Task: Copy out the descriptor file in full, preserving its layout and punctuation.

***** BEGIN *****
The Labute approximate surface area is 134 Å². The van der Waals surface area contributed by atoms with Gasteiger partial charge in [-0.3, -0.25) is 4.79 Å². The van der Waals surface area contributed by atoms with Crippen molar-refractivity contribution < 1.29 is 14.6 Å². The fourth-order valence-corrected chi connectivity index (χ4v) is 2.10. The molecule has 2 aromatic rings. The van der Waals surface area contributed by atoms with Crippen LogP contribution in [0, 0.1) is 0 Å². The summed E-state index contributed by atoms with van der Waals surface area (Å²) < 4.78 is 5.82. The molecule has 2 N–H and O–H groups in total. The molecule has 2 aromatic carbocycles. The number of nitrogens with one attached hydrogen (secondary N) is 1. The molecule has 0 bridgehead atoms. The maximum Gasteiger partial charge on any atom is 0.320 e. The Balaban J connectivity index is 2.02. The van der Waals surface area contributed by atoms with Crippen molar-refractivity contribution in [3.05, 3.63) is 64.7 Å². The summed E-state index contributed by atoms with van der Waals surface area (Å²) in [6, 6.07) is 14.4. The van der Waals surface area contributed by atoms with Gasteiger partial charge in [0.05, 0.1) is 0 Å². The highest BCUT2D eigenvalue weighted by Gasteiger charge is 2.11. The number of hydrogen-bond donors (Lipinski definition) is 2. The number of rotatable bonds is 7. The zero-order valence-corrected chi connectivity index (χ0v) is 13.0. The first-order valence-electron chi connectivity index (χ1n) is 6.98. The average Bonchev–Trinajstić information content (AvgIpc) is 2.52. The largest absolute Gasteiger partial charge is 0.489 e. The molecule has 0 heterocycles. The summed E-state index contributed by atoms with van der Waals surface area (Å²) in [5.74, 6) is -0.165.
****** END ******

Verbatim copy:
The Labute approximate surface area is 134 Å². The van der Waals surface area contributed by atoms with Gasteiger partial charge in [-0.3, -0.25) is 4.79 Å². The van der Waals surface area contributed by atoms with Crippen molar-refractivity contribution < 1.29 is 14.6 Å². The fourth-order valence-corrected chi connectivity index (χ4v) is 2.10. The molecule has 2 aromatic rings. The van der Waals surface area contributed by atoms with Crippen LogP contribution in [0, 0.1) is 0 Å². The summed E-state index contributed by atoms with van der Waals surface area (Å²) < 4.78 is 5.82. The molecule has 2 N–H and O–H groups in total. The molecule has 2 aromatic carbocycles. The number of nitrogens with one attached hydrogen (secondary N) is 1. The molecule has 0 bridgehead atoms. The maximum Gasteiger partial charge on any atom is 0.320 e. The Balaban J connectivity index is 2.02. The van der Waals surface area contributed by atoms with Crippen molar-refractivity contribution in [3.05, 3.63) is 64.7 Å². The summed E-state index contributed by atoms with van der Waals surface area (Å²) in [6, 6.07) is 14.4. The van der Waals surface area contributed by atoms with Gasteiger partial charge in [0.05, 0.1) is 0 Å². The highest BCUT2D eigenvalue weighted by Gasteiger charge is 2.11. The number of hydrogen-bond donors (Lipinski definition) is 2. The number of rotatable bonds is 7. The zero-order valence-corrected chi connectivity index (χ0v) is 13.0. The first-order valence-electron chi connectivity index (χ1n) is 6.98. The average Bonchev–Trinajstić information content (AvgIpc) is 2.52. The largest absolute Gasteiger partial charge is 0.489 e. The molecule has 0 heterocycles. The summed E-state index contributed by atoms with van der Waals surface area (Å²) in [5.74, 6) is -0.165.